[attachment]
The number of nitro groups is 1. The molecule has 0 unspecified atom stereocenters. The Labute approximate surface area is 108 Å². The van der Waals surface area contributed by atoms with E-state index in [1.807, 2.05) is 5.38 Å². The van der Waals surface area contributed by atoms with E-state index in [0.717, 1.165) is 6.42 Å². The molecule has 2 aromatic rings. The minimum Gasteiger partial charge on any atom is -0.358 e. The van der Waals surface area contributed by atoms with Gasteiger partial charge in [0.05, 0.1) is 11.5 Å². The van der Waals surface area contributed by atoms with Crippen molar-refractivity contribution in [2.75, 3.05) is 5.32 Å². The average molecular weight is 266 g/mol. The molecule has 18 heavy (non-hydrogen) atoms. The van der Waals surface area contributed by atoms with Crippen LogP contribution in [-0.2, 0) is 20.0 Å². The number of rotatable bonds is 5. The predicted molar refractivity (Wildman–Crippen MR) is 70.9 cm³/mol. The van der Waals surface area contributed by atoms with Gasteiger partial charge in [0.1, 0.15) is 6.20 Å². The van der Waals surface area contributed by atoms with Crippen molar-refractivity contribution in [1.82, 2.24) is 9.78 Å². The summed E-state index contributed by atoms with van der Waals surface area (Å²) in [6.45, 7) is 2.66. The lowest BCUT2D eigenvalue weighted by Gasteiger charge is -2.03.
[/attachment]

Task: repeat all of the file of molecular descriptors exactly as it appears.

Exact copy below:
The number of nitro groups is 1. The molecule has 0 unspecified atom stereocenters. The Labute approximate surface area is 108 Å². The van der Waals surface area contributed by atoms with E-state index in [1.807, 2.05) is 5.38 Å². The van der Waals surface area contributed by atoms with E-state index in [0.717, 1.165) is 6.42 Å². The molecule has 2 aromatic rings. The minimum Gasteiger partial charge on any atom is -0.358 e. The van der Waals surface area contributed by atoms with Gasteiger partial charge in [0.05, 0.1) is 11.5 Å². The van der Waals surface area contributed by atoms with Crippen molar-refractivity contribution in [2.75, 3.05) is 5.32 Å². The average molecular weight is 266 g/mol. The molecule has 18 heavy (non-hydrogen) atoms. The van der Waals surface area contributed by atoms with Crippen LogP contribution in [-0.2, 0) is 20.0 Å². The number of rotatable bonds is 5. The predicted molar refractivity (Wildman–Crippen MR) is 70.9 cm³/mol. The van der Waals surface area contributed by atoms with Gasteiger partial charge in [0.1, 0.15) is 6.20 Å². The van der Waals surface area contributed by atoms with Crippen molar-refractivity contribution in [1.82, 2.24) is 9.78 Å². The summed E-state index contributed by atoms with van der Waals surface area (Å²) in [6.45, 7) is 2.66. The lowest BCUT2D eigenvalue weighted by Gasteiger charge is -2.03.